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December 8, 2009

SEC to Regulate Nasdaq's Co-Location

By Peter Chapman

Nasdaq OMX, at a time of intense suspicion surrounding high-frequency trading practices, has consented to allow the Securities and Exchange Commission to regulate its co-location services.

Eric Noll

"We have been asked by the SEC and consented to--indeed embraced--their regulation of our co-location business," Eric Noll, a Nasdaq executive vice president in charge of transaction services, told Traders Magazine. "Their goal is to make sure that access to our marketplace is fair. That is also our goal."

As part of the new regulation process, Nasdaq will submit any pricing changes to the SEC for approval, Noll said. The move comes at a time of increased fear and scrutiny of high-frequency traders, the group most closely associated with the placement of trading servers in close proximity to exchanges' matching engines.

Many believe the marketplace is developing into a two-tiered environment with fast-on-the-draw high-frequency traders having the upper hand. They believe that co-location confers unfair advantages upon high-frequency trading firms.

Co-location is a service offered by market centers and third parties, such as Equinix, that involves making rack space available to firms for their trading servers in facilities near market centers' matching engines.

Nasdaq works in partnership with Verizon, but largely controls the marketing and management of its co-location efforts. NYSE Euronext does everything on its own. (The exchange operator would not comment on whether or not the SEC intends to oversee its services.)

The other two major market operators--BATS Exchange and Direct Edge, an ECN--have chosen not to get into the business of selling rack space. They have entered into agreements with Savvis, BT Radianz and Equinix to market and manage their co-location efforts. Placing one's trading server nearer to an exchange matching engine reduces communication times, increasing the chances of beating competitors to profitable trading opportunities.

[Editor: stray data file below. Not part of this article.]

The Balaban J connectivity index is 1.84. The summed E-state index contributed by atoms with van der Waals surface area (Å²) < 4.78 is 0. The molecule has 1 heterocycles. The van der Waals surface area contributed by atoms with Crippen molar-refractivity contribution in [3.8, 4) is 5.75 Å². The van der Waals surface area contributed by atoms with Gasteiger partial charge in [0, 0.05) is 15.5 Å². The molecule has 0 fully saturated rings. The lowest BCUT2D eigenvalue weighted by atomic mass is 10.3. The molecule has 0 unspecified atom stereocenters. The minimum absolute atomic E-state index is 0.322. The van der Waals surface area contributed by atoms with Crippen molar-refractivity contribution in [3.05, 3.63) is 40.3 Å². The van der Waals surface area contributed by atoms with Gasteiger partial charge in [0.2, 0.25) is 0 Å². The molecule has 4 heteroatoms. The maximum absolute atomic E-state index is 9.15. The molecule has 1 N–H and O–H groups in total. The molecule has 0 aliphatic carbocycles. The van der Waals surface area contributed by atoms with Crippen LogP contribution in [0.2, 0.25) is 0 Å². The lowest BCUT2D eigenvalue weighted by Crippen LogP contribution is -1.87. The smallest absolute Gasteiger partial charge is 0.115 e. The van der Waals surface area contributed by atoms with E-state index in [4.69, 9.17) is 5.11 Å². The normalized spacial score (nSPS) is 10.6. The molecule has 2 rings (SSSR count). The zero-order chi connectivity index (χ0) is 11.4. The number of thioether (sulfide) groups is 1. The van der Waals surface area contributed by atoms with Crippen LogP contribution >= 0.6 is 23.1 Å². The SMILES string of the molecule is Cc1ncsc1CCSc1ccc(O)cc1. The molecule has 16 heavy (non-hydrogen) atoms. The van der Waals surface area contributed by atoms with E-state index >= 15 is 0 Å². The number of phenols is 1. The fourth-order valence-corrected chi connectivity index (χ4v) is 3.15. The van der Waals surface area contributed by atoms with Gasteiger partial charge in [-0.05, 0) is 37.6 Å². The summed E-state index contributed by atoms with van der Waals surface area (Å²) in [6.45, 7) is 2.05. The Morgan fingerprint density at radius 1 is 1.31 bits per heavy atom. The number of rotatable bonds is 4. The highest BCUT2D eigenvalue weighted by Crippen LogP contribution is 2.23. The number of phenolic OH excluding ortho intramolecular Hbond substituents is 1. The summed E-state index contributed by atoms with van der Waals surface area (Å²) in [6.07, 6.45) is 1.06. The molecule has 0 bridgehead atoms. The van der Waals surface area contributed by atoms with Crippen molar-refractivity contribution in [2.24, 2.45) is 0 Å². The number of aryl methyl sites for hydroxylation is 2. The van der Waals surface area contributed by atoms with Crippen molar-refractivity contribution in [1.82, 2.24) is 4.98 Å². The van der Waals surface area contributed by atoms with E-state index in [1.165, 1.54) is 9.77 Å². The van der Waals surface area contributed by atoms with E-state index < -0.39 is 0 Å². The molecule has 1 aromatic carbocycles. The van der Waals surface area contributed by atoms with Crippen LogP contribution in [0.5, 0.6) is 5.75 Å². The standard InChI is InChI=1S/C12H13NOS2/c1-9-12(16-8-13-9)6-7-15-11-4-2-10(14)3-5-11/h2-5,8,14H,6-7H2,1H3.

Many of these data centers are in New Jersey where NYSE Euronext is building a 400,000-square-foot facility for co-location purposes.

Because of the perception of unfairness, some in the industry have argued more transparency into the allocation practices of exchanges's co-location business is warranted.

"Let's get it out in the open," Bryan Harkins, an executive with Direct Edge, said at this year's Traders Magazine conference. "What does it cost to get a rack? How do I get a rack? Make it transparent. List fee schedules and membership costs."

A spokesperson for Direct Edge says the firm sees no problem with other marketplaces getting into the business, but believes it should be regulated.

At least one high-frequency trader shares that view. "Exchanges are very fair in how they allocate space," Richard Gorelick of RGM Advisors said at the same conference. "A regulatory structure around that would be helpful to make it clear that nobody is getting an unfair advantage."

Chris Isaacson, BATS's chief operating officer also believes managers of co-location space operate fairly, but that the business should be left to third parties such as Equinix. The exchanges that do engage in selling rack space are in a "conflicted position" by running a market center and taking on the job of divvying up co-location space, he said.

Noll contends a regulated co-location business is better than no co-location business. If the SEC decided to ban exchange operation of co-location facilities, then unregulated "wildcat operators" would step in to offer it. "They would be unregulated and would not ensure fair access," he said.

"Co-location is not going away," Noll added. "But the way the market is evolving is positive. Exchanges are providing it and it's regulated and access is fair."

 

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